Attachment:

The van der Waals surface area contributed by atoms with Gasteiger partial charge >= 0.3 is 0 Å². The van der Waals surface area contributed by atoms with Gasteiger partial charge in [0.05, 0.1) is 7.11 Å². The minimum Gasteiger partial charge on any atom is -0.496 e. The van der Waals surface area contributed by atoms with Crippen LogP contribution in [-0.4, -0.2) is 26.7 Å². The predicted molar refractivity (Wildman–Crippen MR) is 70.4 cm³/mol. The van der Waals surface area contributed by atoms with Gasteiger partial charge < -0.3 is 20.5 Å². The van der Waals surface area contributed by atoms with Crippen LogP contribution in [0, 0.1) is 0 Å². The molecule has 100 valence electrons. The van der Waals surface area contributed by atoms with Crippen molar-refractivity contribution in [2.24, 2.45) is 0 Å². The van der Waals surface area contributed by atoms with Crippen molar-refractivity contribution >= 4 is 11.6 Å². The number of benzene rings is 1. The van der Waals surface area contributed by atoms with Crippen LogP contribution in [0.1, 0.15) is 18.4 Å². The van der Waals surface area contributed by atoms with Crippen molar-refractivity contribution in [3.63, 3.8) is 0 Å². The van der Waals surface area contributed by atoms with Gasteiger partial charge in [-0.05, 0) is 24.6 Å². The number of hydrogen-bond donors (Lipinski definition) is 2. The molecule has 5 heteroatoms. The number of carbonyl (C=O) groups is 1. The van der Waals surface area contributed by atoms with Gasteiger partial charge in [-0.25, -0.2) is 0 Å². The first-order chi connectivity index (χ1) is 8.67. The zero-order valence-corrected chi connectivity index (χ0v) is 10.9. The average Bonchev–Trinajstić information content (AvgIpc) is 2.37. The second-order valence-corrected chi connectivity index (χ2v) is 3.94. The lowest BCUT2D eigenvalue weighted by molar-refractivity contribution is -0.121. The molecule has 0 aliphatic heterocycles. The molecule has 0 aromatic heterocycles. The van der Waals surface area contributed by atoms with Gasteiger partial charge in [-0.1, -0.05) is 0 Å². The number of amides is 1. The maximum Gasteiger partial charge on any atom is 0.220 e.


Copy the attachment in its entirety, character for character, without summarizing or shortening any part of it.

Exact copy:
The van der Waals surface area contributed by atoms with Gasteiger partial charge >= 0.3 is 0 Å². The van der Waals surface area contributed by atoms with Gasteiger partial charge in [0.05, 0.1) is 7.11 Å². The minimum Gasteiger partial charge on any atom is -0.496 e. The van der Waals surface area contributed by atoms with Crippen LogP contribution in [-0.4, -0.2) is 26.7 Å². The predicted molar refractivity (Wildman–Crippen MR) is 70.4 cm³/mol. The van der Waals surface area contributed by atoms with Gasteiger partial charge < -0.3 is 20.5 Å². The van der Waals surface area contributed by atoms with Crippen LogP contribution in [0, 0.1) is 0 Å². The molecule has 100 valence electrons. The van der Waals surface area contributed by atoms with Crippen molar-refractivity contribution in [2.24, 2.45) is 0 Å². The van der Waals surface area contributed by atoms with Crippen molar-refractivity contribution >= 4 is 11.6 Å². The number of benzene rings is 1. The van der Waals surface area contributed by atoms with Crippen LogP contribution in [0.1, 0.15) is 18.4 Å². The van der Waals surface area contributed by atoms with Crippen molar-refractivity contribution in [3.63, 3.8) is 0 Å². The van der Waals surface area contributed by atoms with Gasteiger partial charge in [-0.05, 0) is 24.6 Å². The number of hydrogen-bond donors (Lipinski definition) is 2. The molecule has 5 heteroatoms. The number of carbonyl (C=O) groups is 1. The van der Waals surface area contributed by atoms with Gasteiger partial charge in [-0.25, -0.2) is 0 Å². The first-order chi connectivity index (χ1) is 8.67. The zero-order valence-corrected chi connectivity index (χ0v) is 10.9. The average Bonchev–Trinajstić information content (AvgIpc) is 2.37. The second-order valence-corrected chi connectivity index (χ2v) is 3.94. The lowest BCUT2D eigenvalue weighted by molar-refractivity contribution is -0.121. The molecule has 0 aliphatic heterocycles. The molecule has 0 aromatic heterocycles. The van der Waals surface area contributed by atoms with Gasteiger partial charge in [-0.1, -0.05) is 0 Å². The number of amides is 1. The maximum Gasteiger partial charge on any atom is 0.220 e.